World Health Organization Head Calls For Plant-Based Diet Shift

A growing number of public figures are urging dietary shifts


3 Minutes Read

Tedros Adhanom Ghebreyesus Chief of the World Health Organization calls for plant-based dietary shift - Media Credit: Alamy

The head of the World Health Organization (WHO) has said a shift towards more plant-based diets is “essential” for the health of people and planet. Dr Tedros Adhanom Ghebreyesus, WHO’s Director-General, made the comments in a video during COP28, the UN Climate Summit that took place in Dubai in December 2023. 

He noted that food production is responsible for “almost one third of the global burden of disease” and 30 percent of global greenhouse gas emissions. The majority of these emissions are from animal agriculture. 

“Transforming food systems is therefore essential, by shifting towards healthier, diversified, and more plant-based diets.”

Growing calls for plant-based diets

Dr Ghebreyesus joins a growing chorus of high-profile voices highlighting the benefits of plant-based diets. 

In an episode of Planet Earth III that aired on the BBC in December 2023, Sir David Attenborough told viewers that “the vast majority of agricultural land – more than 75 percent – is used to raise livestock and this is very inefficient.” He praised plant-based diets for being “so much more efficient,” requiring “a quarter of the land” used by farming animals.

Climate activist Greta Thunberg has been a vocal advocate for veganism as a solution to the climate and nature crises.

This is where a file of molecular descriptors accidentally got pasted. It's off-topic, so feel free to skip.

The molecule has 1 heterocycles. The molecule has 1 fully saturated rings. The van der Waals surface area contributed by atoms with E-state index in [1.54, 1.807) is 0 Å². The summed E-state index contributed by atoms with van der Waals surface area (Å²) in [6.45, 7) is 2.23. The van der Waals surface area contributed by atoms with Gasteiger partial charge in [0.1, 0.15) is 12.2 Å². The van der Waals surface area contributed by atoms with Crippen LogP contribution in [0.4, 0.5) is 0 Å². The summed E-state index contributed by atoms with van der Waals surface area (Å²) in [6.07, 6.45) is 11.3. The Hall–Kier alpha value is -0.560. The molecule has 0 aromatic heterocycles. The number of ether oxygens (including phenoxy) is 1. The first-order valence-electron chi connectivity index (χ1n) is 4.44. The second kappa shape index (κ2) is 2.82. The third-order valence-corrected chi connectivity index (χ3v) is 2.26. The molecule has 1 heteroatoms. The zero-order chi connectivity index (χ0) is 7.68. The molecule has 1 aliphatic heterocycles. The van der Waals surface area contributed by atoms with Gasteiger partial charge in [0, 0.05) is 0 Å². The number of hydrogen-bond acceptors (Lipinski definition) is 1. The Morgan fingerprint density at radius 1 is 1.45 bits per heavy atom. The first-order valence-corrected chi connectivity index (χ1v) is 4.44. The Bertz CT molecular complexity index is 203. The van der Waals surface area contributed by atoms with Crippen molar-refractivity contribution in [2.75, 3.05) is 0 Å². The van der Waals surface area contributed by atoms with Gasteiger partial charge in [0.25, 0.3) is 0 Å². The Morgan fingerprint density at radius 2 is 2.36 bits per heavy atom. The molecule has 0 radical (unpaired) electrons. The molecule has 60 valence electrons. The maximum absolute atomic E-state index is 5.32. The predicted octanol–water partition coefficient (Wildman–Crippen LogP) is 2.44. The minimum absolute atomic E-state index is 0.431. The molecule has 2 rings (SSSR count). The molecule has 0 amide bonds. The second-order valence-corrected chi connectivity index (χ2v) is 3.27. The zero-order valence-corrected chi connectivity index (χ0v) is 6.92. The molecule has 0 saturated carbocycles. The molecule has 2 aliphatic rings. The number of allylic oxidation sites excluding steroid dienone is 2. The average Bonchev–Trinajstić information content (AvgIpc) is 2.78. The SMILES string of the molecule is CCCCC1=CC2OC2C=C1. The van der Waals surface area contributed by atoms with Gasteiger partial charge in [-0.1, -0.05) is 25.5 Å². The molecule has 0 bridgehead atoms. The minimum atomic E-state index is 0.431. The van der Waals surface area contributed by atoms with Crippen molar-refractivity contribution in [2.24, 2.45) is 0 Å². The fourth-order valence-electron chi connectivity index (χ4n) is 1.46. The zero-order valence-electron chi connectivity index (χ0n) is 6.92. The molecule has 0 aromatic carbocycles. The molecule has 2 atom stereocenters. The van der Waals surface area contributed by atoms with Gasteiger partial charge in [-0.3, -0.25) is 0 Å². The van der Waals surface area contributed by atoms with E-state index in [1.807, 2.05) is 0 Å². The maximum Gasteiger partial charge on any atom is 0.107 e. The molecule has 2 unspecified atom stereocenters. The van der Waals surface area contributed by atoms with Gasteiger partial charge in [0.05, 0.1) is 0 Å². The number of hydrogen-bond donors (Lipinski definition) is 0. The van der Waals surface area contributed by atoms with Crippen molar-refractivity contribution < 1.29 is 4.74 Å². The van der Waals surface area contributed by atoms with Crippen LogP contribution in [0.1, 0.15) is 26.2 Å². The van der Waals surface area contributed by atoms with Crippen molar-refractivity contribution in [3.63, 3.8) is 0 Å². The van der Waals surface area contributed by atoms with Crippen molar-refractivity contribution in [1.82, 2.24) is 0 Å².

In September 2023, more than 650 academics backed an open letter coordinated by Plant Based Universities for British universities to adopt plant-based catering to fight the climate crisis. Signatories included Imperial College’s Professor Frank Kelly, an expert in public health, and UCL’s Professort of Earth Sciences, Chris Rapley.

COP28 progress on food systems

A selection of plant foods
marilyn barbone – Plant-based food has a far smaller environmental impact than animal-based food

COP28 marked the first time that food system transformation has made it into the final text agreed by the nations at a COP summit. In the UAE Declaration on Sustainable Agriculture, Resilient Food Systems and Climate Action, governments acknowledge that farmers need help adapting to climate change and pledge to reduce their countries’ agricultural emissions.

But commitments on building a more sustainable food system have been criticized as vague and not ambitious enough. Though reducing the numbers of animals farmed for food is crucial to cutting emissions and agriculture’s impact on nature, this did not make it into the COP texts.

Some governments and are independently forging on with trying to encourage the uptake of plant-based diets. 

In 2023, Denmark became the first country in the world to publish a roadmap to make its food system more plant-based. The Swiss government’s new climate strategy suggests reducing the country’s meat consumption. Germany’s National Nutrition Strategy, published in June 2022, features increasing plant-based food as one of its central goals.

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